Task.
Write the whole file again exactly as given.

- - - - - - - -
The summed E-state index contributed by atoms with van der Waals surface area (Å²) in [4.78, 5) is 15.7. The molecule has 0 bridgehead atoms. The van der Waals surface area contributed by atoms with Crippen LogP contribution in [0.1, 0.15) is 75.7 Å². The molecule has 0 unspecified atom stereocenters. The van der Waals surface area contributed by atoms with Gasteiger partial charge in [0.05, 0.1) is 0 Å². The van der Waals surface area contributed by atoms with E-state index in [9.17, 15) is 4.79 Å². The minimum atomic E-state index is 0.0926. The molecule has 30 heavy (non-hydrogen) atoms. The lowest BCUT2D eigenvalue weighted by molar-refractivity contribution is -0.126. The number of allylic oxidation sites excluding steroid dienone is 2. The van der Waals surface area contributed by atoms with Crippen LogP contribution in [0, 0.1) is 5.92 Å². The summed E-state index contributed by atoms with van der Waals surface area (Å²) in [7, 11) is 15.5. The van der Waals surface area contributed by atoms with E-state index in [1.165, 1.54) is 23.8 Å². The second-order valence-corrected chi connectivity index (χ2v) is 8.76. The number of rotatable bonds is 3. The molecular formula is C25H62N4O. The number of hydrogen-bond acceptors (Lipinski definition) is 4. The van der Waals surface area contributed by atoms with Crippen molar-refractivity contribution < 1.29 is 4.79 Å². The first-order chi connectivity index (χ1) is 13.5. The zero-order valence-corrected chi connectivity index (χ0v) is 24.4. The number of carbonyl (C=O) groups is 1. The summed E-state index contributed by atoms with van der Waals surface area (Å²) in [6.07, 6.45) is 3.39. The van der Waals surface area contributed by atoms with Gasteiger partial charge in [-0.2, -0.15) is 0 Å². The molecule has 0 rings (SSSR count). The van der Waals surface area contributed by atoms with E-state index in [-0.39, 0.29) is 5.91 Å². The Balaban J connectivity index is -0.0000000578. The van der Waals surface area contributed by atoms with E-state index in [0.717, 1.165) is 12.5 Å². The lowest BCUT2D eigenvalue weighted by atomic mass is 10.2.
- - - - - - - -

The summed E-state index contributed by atoms with van der Waals surface area (Å²) in [4.78, 5) is 15.7. The molecule has 0 bridgehead atoms. The van der Waals surface area contributed by atoms with Crippen LogP contribution in [0.1, 0.15) is 75.7 Å². The molecule has 0 unspecified atom stereocenters. The van der Waals surface area contributed by atoms with Gasteiger partial charge in [0.05, 0.1) is 0 Å². The van der Waals surface area contributed by atoms with E-state index in [9.17, 15) is 4.79 Å². The minimum atomic E-state index is 0.0926. The molecule has 30 heavy (non-hydrogen) atoms. The lowest BCUT2D eigenvalue weighted by molar-refractivity contribution is -0.126. The number of allylic oxidation sites excluding steroid dienone is 2. The van der Waals surface area contributed by atoms with Crippen LogP contribution in [0, 0.1) is 5.92 Å². The summed E-state index contributed by atoms with van der Waals surface area (Å²) in [7, 11) is 15.5. The van der Waals surface area contributed by atoms with E-state index in [1.165, 1.54) is 23.8 Å². The second-order valence-corrected chi connectivity index (χ2v) is 8.76. The number of rotatable bonds is 3. The molecular formula is C25H62N4O. The number of hydrogen-bond acceptors (Lipinski definition) is 4. The van der Waals surface area contributed by atoms with Crippen molar-refractivity contribution < 1.29 is 4.79 Å². The first-order chi connectivity index (χ1) is 13.5. The zero-order valence-corrected chi connectivity index (χ0v) is 24.4. The number of carbonyl (C=O) groups is 1. The summed E-state index contributed by atoms with van der Waals surface area (Å²) in [6.07, 6.45) is 3.39. The van der Waals surface area contributed by atoms with Gasteiger partial charge in [-0.2, -0.15) is 0 Å². The molecule has 0 rings (SSSR count). The van der Waals surface area contributed by atoms with E-state index in [-0.39, 0.29) is 5.91 Å². The Balaban J connectivity index is -0.0000000578. The van der Waals surface area contributed by atoms with E-state index in [0.717, 1.165) is 12.5 Å². The lowest BCUT2D eigenvalue weighted by atomic mass is 10.2.